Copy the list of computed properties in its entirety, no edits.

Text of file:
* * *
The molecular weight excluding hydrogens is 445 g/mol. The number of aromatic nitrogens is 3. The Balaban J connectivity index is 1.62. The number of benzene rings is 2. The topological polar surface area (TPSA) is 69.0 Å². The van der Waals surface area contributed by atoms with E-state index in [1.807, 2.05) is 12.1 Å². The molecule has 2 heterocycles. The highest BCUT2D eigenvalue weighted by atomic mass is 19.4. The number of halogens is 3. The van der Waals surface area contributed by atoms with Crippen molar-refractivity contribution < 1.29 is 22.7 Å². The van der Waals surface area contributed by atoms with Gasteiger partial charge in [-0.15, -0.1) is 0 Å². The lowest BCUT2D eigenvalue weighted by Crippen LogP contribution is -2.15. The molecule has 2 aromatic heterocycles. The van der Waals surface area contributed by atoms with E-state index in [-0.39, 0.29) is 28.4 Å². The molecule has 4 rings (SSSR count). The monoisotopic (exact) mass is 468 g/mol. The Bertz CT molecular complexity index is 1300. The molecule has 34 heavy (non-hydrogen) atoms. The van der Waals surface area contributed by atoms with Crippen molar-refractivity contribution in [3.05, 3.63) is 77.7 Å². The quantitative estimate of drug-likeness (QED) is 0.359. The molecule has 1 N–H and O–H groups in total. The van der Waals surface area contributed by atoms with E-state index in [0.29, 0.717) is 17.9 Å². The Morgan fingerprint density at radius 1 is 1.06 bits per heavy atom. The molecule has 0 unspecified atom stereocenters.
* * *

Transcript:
The molecular weight excluding hydrogens is 445 g/mol. The number of aromatic nitrogens is 3. The Balaban J connectivity index is 1.62. The number of benzene rings is 2. The topological polar surface area (TPSA) is 69.0 Å². The van der Waals surface area contributed by atoms with E-state index in [1.807, 2.05) is 12.1 Å². The molecule has 2 heterocycles. The highest BCUT2D eigenvalue weighted by atomic mass is 19.4. The number of halogens is 3. The van der Waals surface area contributed by atoms with Crippen molar-refractivity contribution < 1.29 is 22.7 Å². The van der Waals surface area contributed by atoms with Gasteiger partial charge in [-0.15, -0.1) is 0 Å². The lowest BCUT2D eigenvalue weighted by Crippen LogP contribution is -2.15. The molecule has 2 aromatic heterocycles. The van der Waals surface area contributed by atoms with E-state index in [-0.39, 0.29) is 28.4 Å². The molecule has 4 rings (SSSR count). The monoisotopic (exact) mass is 468 g/mol. The Bertz CT molecular complexity index is 1300. The molecule has 34 heavy (non-hydrogen) atoms. The van der Waals surface area contributed by atoms with Crippen molar-refractivity contribution in [3.05, 3.63) is 77.7 Å². The quantitative estimate of drug-likeness (QED) is 0.359. The molecule has 1 N–H and O–H groups in total. The van der Waals surface area contributed by atoms with E-state index in [0.29, 0.717) is 17.9 Å². The Morgan fingerprint density at radius 1 is 1.06 bits per heavy atom. The molecule has 0 unspecified atom stereocenters.